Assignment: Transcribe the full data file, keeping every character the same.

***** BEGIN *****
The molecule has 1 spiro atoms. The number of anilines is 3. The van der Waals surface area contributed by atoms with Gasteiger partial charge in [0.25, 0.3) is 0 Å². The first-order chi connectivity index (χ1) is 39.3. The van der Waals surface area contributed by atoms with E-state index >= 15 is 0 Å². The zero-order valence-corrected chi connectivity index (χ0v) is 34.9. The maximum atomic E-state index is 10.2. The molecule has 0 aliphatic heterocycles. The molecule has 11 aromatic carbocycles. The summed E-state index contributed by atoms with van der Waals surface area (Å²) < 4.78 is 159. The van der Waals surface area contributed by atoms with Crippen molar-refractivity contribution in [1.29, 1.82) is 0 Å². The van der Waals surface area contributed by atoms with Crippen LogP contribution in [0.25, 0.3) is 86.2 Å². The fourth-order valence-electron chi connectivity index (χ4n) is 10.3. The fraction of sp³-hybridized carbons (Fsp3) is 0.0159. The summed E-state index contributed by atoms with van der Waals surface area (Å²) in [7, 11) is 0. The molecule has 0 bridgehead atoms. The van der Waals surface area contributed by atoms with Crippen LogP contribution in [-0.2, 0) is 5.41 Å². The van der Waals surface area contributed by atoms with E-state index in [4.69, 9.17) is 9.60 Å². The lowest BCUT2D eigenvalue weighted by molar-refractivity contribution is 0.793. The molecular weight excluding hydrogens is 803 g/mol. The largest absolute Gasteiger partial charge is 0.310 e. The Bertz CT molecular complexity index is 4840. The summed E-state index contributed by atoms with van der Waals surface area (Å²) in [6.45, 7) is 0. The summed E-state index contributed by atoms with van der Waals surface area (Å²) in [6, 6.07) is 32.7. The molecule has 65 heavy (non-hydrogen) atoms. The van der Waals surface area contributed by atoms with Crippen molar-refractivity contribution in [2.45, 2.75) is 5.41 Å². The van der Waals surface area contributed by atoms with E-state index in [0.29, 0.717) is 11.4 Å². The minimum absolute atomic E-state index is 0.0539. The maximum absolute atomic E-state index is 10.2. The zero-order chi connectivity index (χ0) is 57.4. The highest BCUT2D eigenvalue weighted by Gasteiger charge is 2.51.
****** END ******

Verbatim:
The molecule has 1 spiro atoms. The number of anilines is 3. The van der Waals surface area contributed by atoms with Gasteiger partial charge in [0.25, 0.3) is 0 Å². The first-order chi connectivity index (χ1) is 39.3. The van der Waals surface area contributed by atoms with E-state index >= 15 is 0 Å². The zero-order valence-corrected chi connectivity index (χ0v) is 34.9. The maximum atomic E-state index is 10.2. The molecule has 0 aliphatic heterocycles. The molecule has 11 aromatic carbocycles. The summed E-state index contributed by atoms with van der Waals surface area (Å²) < 4.78 is 159. The van der Waals surface area contributed by atoms with Crippen molar-refractivity contribution in [1.29, 1.82) is 0 Å². The van der Waals surface area contributed by atoms with Crippen LogP contribution in [0.25, 0.3) is 86.2 Å². The fourth-order valence-electron chi connectivity index (χ4n) is 10.3. The fraction of sp³-hybridized carbons (Fsp3) is 0.0159. The summed E-state index contributed by atoms with van der Waals surface area (Å²) in [7, 11) is 0. The molecule has 0 bridgehead atoms. The van der Waals surface area contributed by atoms with Crippen LogP contribution in [-0.2, 0) is 5.41 Å². The van der Waals surface area contributed by atoms with E-state index in [4.69, 9.17) is 9.60 Å². The lowest BCUT2D eigenvalue weighted by molar-refractivity contribution is 0.793. The molecular weight excluding hydrogens is 803 g/mol. The largest absolute Gasteiger partial charge is 0.310 e. The Bertz CT molecular complexity index is 4840. The summed E-state index contributed by atoms with van der Waals surface area (Å²) in [6.45, 7) is 0. The summed E-state index contributed by atoms with van der Waals surface area (Å²) in [6, 6.07) is 32.7. The molecule has 65 heavy (non-hydrogen) atoms. The van der Waals surface area contributed by atoms with Crippen molar-refractivity contribution in [2.45, 2.75) is 5.41 Å². The van der Waals surface area contributed by atoms with E-state index in [0.29, 0.717) is 11.4 Å². The minimum absolute atomic E-state index is 0.0539. The maximum absolute atomic E-state index is 10.2. The zero-order chi connectivity index (χ0) is 57.4. The highest BCUT2D eigenvalue weighted by Gasteiger charge is 2.51.